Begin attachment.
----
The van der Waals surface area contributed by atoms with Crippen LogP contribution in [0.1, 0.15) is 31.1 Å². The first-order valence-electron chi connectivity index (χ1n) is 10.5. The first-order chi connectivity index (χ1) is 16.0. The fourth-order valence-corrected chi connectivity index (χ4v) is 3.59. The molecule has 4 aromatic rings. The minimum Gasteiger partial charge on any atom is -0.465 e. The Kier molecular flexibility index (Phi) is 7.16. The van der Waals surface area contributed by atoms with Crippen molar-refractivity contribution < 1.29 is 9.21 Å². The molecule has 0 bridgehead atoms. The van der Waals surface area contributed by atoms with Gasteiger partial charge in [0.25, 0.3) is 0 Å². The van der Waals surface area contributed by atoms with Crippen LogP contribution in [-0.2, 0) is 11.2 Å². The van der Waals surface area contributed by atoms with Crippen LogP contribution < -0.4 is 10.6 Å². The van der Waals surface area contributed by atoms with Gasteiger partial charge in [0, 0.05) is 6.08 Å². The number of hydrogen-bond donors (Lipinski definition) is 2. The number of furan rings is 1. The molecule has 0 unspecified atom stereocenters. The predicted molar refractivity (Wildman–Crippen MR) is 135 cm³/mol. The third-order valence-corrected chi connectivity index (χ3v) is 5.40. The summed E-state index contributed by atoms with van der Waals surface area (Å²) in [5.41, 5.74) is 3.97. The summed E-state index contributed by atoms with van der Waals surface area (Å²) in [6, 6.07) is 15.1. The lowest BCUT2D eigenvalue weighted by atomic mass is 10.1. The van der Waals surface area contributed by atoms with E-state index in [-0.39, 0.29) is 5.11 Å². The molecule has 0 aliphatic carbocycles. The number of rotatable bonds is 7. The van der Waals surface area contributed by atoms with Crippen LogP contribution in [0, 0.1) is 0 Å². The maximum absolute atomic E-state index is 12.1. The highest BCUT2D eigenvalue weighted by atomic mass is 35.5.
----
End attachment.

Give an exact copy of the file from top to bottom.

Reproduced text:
The van der Waals surface area contributed by atoms with Crippen LogP contribution in [0.1, 0.15) is 31.1 Å². The first-order valence-electron chi connectivity index (χ1n) is 10.5. The first-order chi connectivity index (χ1) is 16.0. The fourth-order valence-corrected chi connectivity index (χ4v) is 3.59. The molecule has 4 aromatic rings. The minimum Gasteiger partial charge on any atom is -0.465 e. The Kier molecular flexibility index (Phi) is 7.16. The van der Waals surface area contributed by atoms with Crippen molar-refractivity contribution < 1.29 is 9.21 Å². The molecule has 0 bridgehead atoms. The van der Waals surface area contributed by atoms with Gasteiger partial charge in [0.25, 0.3) is 0 Å². The van der Waals surface area contributed by atoms with Crippen LogP contribution in [-0.2, 0) is 11.2 Å². The van der Waals surface area contributed by atoms with Crippen LogP contribution < -0.4 is 10.6 Å². The van der Waals surface area contributed by atoms with Gasteiger partial charge in [0, 0.05) is 6.08 Å². The number of hydrogen-bond donors (Lipinski definition) is 2. The number of furan rings is 1. The molecule has 0 unspecified atom stereocenters. The predicted molar refractivity (Wildman–Crippen MR) is 135 cm³/mol. The third-order valence-corrected chi connectivity index (χ3v) is 5.40. The summed E-state index contributed by atoms with van der Waals surface area (Å²) in [5.41, 5.74) is 3.97. The summed E-state index contributed by atoms with van der Waals surface area (Å²) in [6, 6.07) is 15.1. The lowest BCUT2D eigenvalue weighted by atomic mass is 10.1. The van der Waals surface area contributed by atoms with E-state index in [-0.39, 0.29) is 5.11 Å². The molecule has 0 aliphatic carbocycles. The number of rotatable bonds is 7. The van der Waals surface area contributed by atoms with Crippen LogP contribution in [0, 0.1) is 0 Å². The maximum absolute atomic E-state index is 12.1. The highest BCUT2D eigenvalue weighted by atomic mass is 35.5.